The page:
In systems with low autonomy, like those that are completely teleoperated, the machines can easily become a burden on their human counterpart. The human serves essentially as the robot’s caretaker and is unavailable for any other task while performing this role.
As self-directedness and autonomy increase, humans are freed to concentrate on higher-level tasks. But the self-directedness of the robot often exceeds its competence, and humans may trust the system more than they should.
A perfect example occurred in 1988, when the guided-missile cruiser Vincennes shot down a civilian airliner from Iran. The ship’s Aegis system identified the airliner as a fighter jet, and despite hard data to the contrary, the fatigued crew was reluctant to override the computer’s conclusion.
There are conflicting opinions on who was at fault in that unfortunate incident: the humans or the computer. Most agree the Aegis system had not been designed to perform in such situations, and also that the crew engaged in “scenario fulfillment,” unconsciously changing information to match patterns they were expecting.
It is tempting to believe the solution is to simply engineer more autonomy. But computer science expert Robin Murphy’s law of robotics, derived from multiple studies of search-and-rescue operations, states: Any deployment of robotic systems will fall short of the target level of autonomy, creating or exacerbating a shortfall in mechanisms for coordination with human stakeholders.
In highly autonomous systems, where both self-directedness and self-sufficiency are present, the system becomes opaque. Operators frequently ask questions such as: What is it doing? Why is it doing that? What’s it going to do next?
DESIGNING FOR INTERDEPENDENCE
Warner Dahm, the former Air Force chief scientist, noted in the service’s recent “Technology Horizons” report, “Although humans today remain more capable than machines for many tasks, natural human capacities are becoming increasingly mismatched to the enormous data volumes, processing capabilities, and decision speeds that technologies offer or demand; closer human-machine coupling and augmentation of human performance will become possible and essential.”
This highlights how increasing a system’s autonomy without also designing for interdependence often fails to improve mission performance. We can simply no longer afford to develop technological solutions that don’t consider the human role in using them. It’s an old refrain, but one the engineering community, and to some degree the military, has been reluctant to embrace.
The design parameters for an interdependent human-machine system look very different than a machine designed to maximize autonomy.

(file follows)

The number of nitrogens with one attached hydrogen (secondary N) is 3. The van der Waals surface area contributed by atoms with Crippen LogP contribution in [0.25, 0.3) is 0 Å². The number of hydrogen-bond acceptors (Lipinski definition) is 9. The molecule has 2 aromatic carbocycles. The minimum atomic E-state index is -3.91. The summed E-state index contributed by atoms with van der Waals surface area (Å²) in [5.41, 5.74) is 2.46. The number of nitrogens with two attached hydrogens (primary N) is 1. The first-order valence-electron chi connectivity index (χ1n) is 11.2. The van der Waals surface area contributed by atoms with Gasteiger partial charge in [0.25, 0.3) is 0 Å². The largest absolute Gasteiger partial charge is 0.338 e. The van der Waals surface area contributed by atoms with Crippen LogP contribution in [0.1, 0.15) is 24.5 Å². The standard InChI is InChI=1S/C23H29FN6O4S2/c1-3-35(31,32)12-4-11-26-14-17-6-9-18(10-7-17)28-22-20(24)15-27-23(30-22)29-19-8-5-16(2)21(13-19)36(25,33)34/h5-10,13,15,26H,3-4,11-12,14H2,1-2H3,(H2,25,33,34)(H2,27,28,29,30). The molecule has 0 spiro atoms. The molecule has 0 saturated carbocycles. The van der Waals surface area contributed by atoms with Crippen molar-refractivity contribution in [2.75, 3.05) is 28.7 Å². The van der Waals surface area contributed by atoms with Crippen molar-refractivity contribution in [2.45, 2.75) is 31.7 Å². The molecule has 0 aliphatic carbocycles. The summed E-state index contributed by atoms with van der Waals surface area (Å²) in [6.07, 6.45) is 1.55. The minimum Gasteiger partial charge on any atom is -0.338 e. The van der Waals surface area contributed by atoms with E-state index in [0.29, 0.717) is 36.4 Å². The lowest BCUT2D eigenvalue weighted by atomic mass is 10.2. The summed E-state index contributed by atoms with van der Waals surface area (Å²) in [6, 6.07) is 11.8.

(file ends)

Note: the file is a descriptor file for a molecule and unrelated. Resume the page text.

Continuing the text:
Matt Johnson at the Institute for Human and Machine Cognition proposes that interdependent systems should possess mutual awareness (context), consideration (adjustability) and the capability to support (reciprocation). This means we must design systems such that a machine not only provides support for others’ dependence on it but can also deal with its own dependence on others.
Thus we can look at intelligence, surveillance and reconnaissance platforms in a new light. To date, the general philosophy has been one of more: more sensors, more video streams, more data. There is no doubt we still lack the data necessary to realize the Air Force science and technology vision of “anticipate, find, fix, track, target, engage, assess ... anyone, anytime, anywhere.” This has driven substantial, ongoing research to make surveillance platforms nearly or completely autonomous from the standpoint of the pilot in order to continue to increase the number of “eyes in the sky.”
But it’s clear that adding more autonomy or increasing utilization of such a system creates as many problems as it solves. At a recent autonomy workshop sponsored by the Air Force Research Laboratory, an Air Combat Command representative said, “Increases in collection capacity presents the major challenge of our era: We must still consider the application.”
After all, the goal isn’t to see everything, but to find a target using the fewest signatures and resources resulting in the greatest confidence. To do that, we have to imagine a more interdependent system that changes how we task, collect and analyze data.
Such a system could match resources and make decisions based on the pace of operations, shifting seamlessly from human to machine control and back again. It could combine data mining across collection methods (for example, social networks or public records) with a human’s contextual understanding (for example, noticing trucks with mattresses that lead to improvised explosive device building sites), allowing for more meaningful and efficient detection of anomalies.